New funding package for universities and research

Ministers in Germany have agreed on a new funding package for higher education and research. A total of €25.3 billion (US$32 billion) is to be provided for universities and research institutions over the next six years.

The agreement was reached in late October by the responsible ministers of the federal government and the 16 state governments at the Gemeinsame Wissenschaftskonferenz – Joint Higher Education and Research Conference, or GWK – which convenes to discuss issues relating both to the federal and the individual state levels.

Extra funding is to be provided above all to accommodate growing numbers of students, although university and non-university public-funded research is to benefit as well.

The new measure is based on existing joint federal and state programmes: the University Pact, launched in 2007 to cope with the student surge, the Pact for Research and Innovation, introduced in 2006 to support non-university research, and the Excellence Initiative, which was started in 2006-07 to boost excellence in university research.

Expansion, student success, research

Student numbers have risen much more sharply than originally anticipated by the University Pact, and an additional 760,000 new students are expected up to 2020 – 135,000 more than reckoned with.

Overall student numbers have grown from around 2.2 million to 2.6 million in nine years, and nowadays well over half a million first-year students enrol each year, compared to below 360,000 in 2005.

The federal and state governments have pledged to provide €26,000 per additional study place, money that will be spent largely on more lecturers and tutors.

Funding will also be provided to address the problem of dropouts. In some mathematics and engineering subjects, the share of dropouts exceeds 50%.

“With the new measure, we are demonstrating that we regard this as a very serious matter,” said federal Education Minister Johanna Wanka.

Germany’s major non-university research institutions the Max Planck Society, the Leibniz Association, the Fraunhofer Society and the Helmholtz Association of German Research Centres, and the Deutsche Forschungsgemeinschaft – German Research Association, the country’s chief research funding body – are earmarked for an additional 3% to 5% funding.

Finally, the Excellence Initiative is to be continued beyond its original expiry date of 2017. The initiative initially received €470 million in public funds each year, although this sum has since been raised to €530 million and this is to be maintained after 2017.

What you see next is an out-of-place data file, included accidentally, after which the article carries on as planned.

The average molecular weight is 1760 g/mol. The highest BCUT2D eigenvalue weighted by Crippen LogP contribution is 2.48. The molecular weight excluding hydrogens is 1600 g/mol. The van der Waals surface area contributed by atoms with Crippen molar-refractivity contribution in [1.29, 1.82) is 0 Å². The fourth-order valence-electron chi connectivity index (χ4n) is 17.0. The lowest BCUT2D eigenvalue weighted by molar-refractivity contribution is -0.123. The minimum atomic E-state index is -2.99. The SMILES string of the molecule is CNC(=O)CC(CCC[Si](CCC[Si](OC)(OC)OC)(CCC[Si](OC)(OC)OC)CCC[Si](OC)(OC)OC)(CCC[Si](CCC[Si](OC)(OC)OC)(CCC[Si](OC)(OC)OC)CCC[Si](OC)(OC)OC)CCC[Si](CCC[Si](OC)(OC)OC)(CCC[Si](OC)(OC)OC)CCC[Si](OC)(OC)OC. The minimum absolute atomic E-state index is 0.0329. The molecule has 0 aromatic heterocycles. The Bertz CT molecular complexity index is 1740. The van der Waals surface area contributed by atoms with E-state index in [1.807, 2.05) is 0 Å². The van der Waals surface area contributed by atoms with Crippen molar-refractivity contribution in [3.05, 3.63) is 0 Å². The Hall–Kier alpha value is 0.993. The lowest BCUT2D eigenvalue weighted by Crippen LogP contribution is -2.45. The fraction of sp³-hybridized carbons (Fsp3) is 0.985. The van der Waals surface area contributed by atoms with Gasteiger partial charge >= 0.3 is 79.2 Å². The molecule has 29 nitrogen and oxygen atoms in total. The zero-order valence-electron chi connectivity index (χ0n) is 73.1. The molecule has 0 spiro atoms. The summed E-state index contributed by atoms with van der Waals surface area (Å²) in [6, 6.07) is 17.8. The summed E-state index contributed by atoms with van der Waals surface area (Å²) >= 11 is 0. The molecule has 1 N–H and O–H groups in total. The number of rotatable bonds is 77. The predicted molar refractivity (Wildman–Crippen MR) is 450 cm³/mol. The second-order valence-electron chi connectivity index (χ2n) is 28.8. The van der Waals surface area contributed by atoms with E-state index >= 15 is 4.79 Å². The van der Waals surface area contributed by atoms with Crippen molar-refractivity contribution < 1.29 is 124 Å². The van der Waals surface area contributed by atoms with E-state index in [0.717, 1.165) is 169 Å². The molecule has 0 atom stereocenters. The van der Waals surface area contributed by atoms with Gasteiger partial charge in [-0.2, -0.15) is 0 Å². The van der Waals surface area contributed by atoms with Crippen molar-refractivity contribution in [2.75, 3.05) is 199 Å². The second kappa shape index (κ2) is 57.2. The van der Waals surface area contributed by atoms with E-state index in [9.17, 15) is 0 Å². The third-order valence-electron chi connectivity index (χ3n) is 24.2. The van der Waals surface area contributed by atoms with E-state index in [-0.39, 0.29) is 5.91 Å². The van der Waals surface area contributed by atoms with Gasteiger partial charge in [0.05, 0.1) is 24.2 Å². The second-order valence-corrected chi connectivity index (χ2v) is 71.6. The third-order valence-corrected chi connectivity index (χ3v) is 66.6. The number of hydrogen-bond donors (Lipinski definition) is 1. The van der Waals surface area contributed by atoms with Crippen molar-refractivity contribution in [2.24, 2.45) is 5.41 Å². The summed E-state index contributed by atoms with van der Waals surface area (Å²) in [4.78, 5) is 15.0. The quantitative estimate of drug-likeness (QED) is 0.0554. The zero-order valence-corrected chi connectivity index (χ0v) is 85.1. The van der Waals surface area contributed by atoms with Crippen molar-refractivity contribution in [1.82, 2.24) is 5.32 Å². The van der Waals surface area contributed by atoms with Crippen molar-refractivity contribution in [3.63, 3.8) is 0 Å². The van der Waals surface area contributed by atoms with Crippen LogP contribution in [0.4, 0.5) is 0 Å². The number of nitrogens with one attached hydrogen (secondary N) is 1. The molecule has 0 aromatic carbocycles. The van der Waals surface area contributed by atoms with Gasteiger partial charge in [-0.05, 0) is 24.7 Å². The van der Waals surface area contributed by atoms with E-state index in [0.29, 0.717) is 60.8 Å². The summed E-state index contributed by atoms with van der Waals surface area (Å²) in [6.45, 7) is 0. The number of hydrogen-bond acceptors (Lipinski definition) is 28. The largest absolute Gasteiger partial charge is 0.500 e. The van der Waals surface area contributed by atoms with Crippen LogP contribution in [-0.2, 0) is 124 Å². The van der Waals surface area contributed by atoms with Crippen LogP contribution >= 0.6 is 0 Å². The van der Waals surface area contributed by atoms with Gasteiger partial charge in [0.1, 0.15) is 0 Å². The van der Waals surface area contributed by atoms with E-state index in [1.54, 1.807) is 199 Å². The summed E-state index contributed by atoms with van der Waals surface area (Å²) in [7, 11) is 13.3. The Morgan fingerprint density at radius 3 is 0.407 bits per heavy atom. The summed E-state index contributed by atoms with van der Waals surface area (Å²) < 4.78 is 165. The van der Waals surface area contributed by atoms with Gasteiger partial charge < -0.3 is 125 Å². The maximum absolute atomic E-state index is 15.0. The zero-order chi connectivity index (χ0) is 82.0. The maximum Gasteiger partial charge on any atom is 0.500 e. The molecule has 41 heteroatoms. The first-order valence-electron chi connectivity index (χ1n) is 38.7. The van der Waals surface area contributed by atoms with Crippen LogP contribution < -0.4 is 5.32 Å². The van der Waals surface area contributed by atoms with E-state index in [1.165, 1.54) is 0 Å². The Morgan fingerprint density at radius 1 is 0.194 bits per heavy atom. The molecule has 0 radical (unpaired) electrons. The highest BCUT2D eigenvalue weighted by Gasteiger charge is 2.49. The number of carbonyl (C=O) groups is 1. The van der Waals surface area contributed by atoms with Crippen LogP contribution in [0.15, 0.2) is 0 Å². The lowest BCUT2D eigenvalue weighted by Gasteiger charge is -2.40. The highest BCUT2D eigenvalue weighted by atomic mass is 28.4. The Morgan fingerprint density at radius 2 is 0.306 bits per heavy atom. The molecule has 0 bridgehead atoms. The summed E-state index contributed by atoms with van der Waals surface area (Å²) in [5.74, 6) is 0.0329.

Still to be approved

Federal Chancellor Angela Merkel and the chief ministers of the federal states have yet to approve the measure, although it seems certain that they will.

Bavaria’s Minister of Higher Education Ludwig Spänle calls the package “the most important decision in this electoral period”.

“The consensus of the science ministers represents a step towards a clearer outlook for higher education,” said Horst Hippler, president of the Hochschulrektorenkonferenz, the German Rectors’ Conference.

“We're delighted that the Higher Education Pact, with the funding of extra university places and research overheads, appears to be secured.

“It’s also important that a basic consensus was reached on a successor to the Excellence Initiative. The Excellence Initiative clearly revealed the potential of university-based research, which must be successfully promoted through performance-based funding without political input on planning.”

The measure has been given a lukewarm reception by Germany’s Teachers’ and Scientists’ Union – the Gewerkschaft Erziehung und Wissenschaft or GEW – which stressed that while it was high time to renew the University Pact anyway, institutions remained underfunded.

“In order to ensure a good education for increasing numbers of students, the universities at last need reliable funding,” said Deputy GEW Chair Andreas Keller. “Every few years, institutions have to worry about whether the University Pact will be extended so that study places can continue to be funded.

“There is no long-term planning or developing. Again and again, teaching staff are taken on and given short-term contracts covering just a couple of months and offering no career prospects. As long as this is the case, higher education remains a patch-up job.”

Keller also criticised the federal and state governments for supporting the Excellence Initiative with extra money that could go into the University Pact instead.

“What we need is an across-the-board expansion of higher education and general improvements in quality standards instead of top-level research beacons,” Keller said.

“And better student-teacher ratios and good student counselling are the best means to stop students from dropping out.”

* Michael Gardner Email: